Pete gets up and goes downstairs to make them breakfast. I can hardly move, I need to change the sheets. My daughter is worried about me. She holds me in bed. ‘My poor mummy is very sick,’ she says, stroking my brow. Pete takes them out to the city farm and I fill the bath with hot water and lie in it, swollen, finding no comfort in any position. I get too hot and climb out, hair sopping, and pull on some pants and then lean over the bed and start to strip the sheets. I drag the bed to the side of the room and get a bucket of soapy water and kneel on the floorboards and scrub away the smell. I keep stopping, taking deep breathes. I take my diary into the bathroom and fill the sink with water and strong-smelling lemon shower gel and try to wipe down the pages without ripping them. It is stained, and the paper goes wavy, my words smudged. Once I have finished and the bed remade, I climb in, propped up as if post birth.

I sleep sat up for a while. The door slams and the kids rush upstairs and tell me about how they fed baby goats but that the piglets had been stolen in the night. I listen, eyes closed, holding them in each arm and then they get bored and go downstairs. The story of the stolen piglets has disturbed me. I am guessing they were stolen to be eaten. I imagine the mother pig in the night, squealing. I wonder if it’s the financial crisis.

Pete is cooking downstairs. He comes up with a mug of tea.

‘Can you eat anything?’ he says. I shake my head.

‘Oh dear.’ He seems cheerful.

‘I’m surprised you didn’t get ill’ I say, ‘We mixed our drinks.’

‘I know, I feel fine,’ he says. He picks up an empty glass and leaves the room.


I go running in the cemetery. My trainers squeak on the broken tarmac of the path. I look at the dark splodges that run alongside the gravestones and I imagine, as I always do, that these marks are the secretions from the bodies of everyone buried here. It’s so quiet. No movement but me and the crows that fly off as I pass. The noise of the road is absorbed by the allotments and bushes that cover the far side.

As I turn a sharp corner the mist lifts and standing under the trees are the men of the cemetery. The grave diggers and the leaf blowers and others in high-vis jackets holding tools. An elderly man is smoking on his digger. I have seen them before, clustered around fresh mounds of earth and rubble. Shoulders sagging, rarely talking. I wonder if they are doing community service or if the sombre nature of the job means they only talk in whispers. I nod at them and don’t loop round as I usually do. I don’t want to seem like I am asking for attention, taking the same path twice.

As I leave the priest is standing on the steps outside the crematorium, his black dress spread out behind him. There are black traffic cones and men in hats waiting in a hearse. I see the patterns on my leggings reflected in the shine of the car. When I reach the high street, I think how one day I might fall into a hole and they would cover me in rubble. I wonder about the power of GPS. How far deep I could go for my phone to still work.


I’m on the train to work and I’m listening to a podcast of a story read by a famous American writer. The story is about a charismatic pimp and a young woman. When the story finishes the presenters of the podcast start to talk about it. About the dark humour, the descriptions of landscape, the writer’s connection to the seedier side of life. I reach Clapham Junction and get off the train and they are still talking, but I have stopped listening. I pull my headphones out and stand on the platform for a moment to let the rush pass. I feel heavy, like I have stones in my pockets. I think about the drowned woman in the story. The description of her mute blue eyes and waxy arse. A child shrieks and I look up. A small girl is trying to see over the platform edge, her mother is holding her back as she squirms, her other hand on a heavy pram behind her. The train rumbles in and a sea of commuters get off, pushing past the mother and the girl. She lifts her pram through the doors and then turns quickly to her daughter, who is still now, her arms raised above her head, waiting to be lifted, like a spell.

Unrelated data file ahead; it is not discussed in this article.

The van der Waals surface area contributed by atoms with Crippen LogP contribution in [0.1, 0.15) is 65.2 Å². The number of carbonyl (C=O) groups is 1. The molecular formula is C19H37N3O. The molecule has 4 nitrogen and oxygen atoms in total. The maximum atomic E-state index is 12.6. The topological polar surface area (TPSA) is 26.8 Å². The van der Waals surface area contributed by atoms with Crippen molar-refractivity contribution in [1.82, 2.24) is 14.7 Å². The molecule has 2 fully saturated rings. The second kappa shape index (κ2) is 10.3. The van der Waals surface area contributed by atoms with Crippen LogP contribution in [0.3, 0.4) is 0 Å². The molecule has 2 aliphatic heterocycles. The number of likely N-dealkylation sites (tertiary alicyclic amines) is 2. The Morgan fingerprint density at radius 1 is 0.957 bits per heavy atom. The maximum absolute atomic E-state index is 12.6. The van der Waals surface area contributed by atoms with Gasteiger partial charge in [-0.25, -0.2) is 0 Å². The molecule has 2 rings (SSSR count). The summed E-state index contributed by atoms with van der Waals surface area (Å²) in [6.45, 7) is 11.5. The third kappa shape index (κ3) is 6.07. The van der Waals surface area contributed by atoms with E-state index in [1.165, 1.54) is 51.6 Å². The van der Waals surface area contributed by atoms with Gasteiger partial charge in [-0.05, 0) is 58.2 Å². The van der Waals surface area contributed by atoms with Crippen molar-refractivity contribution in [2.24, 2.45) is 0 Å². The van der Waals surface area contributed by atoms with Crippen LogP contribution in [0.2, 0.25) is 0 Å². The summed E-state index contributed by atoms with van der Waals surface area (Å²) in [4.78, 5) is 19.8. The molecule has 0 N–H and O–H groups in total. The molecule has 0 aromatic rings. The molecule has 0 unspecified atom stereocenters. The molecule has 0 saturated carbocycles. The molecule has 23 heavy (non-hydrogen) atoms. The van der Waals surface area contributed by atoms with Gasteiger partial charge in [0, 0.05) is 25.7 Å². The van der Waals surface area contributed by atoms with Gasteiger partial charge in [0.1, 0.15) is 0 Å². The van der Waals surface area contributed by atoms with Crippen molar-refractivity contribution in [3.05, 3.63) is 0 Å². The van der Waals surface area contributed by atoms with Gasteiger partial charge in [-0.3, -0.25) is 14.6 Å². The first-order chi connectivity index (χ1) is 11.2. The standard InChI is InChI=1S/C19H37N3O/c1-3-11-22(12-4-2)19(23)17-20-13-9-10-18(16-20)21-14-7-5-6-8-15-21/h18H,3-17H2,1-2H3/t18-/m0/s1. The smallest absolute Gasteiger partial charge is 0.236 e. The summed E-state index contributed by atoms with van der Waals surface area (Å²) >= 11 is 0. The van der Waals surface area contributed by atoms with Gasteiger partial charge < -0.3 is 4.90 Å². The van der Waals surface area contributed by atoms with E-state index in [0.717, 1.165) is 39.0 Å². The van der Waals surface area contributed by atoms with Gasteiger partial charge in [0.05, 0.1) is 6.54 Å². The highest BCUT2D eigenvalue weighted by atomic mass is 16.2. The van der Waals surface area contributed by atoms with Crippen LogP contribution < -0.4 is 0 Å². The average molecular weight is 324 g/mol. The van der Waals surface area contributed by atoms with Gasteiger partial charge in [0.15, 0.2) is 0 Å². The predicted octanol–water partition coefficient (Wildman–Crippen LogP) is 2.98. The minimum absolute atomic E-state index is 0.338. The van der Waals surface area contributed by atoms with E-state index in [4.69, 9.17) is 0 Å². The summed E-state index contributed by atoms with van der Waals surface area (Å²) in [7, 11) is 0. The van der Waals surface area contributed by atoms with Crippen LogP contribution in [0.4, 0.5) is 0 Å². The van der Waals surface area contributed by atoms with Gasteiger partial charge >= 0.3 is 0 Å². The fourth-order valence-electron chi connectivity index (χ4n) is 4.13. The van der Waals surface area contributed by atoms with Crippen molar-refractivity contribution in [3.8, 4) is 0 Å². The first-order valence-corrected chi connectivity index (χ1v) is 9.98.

I get in late from work and I haven’t eaten. There’s no food in the fridge and no leftovers. I clatter round the kitchen pulling stale crackers out the cupboard and make myself some tea. Pete is watching television. I stand in the doorway.

‘We haven’t got any milk for the morning,’ I say. I grab my purse, slam the door and go up the hill to the shop. When I get back, I sit next to him on the sofa and watch the programme till it finishes. Someone has escaped from an aircraft hanger that inside is set up like a fake village with cottages and a volleyball court. I don’t understand what’s going on.

‘They have come from Germany to make a meth lab but that old guy is homesick,’ he says impatiently when I ask.

When it’s finished, he turns it off and tells me about our daughter’s gymnastics class and how she is the shortest one there. About how he peeked through the window and saw her falling off the vault.

‘She got it in the end though,’ he said, ‘she is determined, like you’. He smiles.

‘It’s good that you are taking her.’

He looks tired and his shirt is stained. I put my legs over his lap and we hug for a long time. I rest my head on his shoulder and look at the crumbs on the floor and my mug of tea that has gone cold.


‘Not now,’ he says, ‘I don’t want to talk now.’

I stay with my arms draped around him. It is the closest we have been for a long time.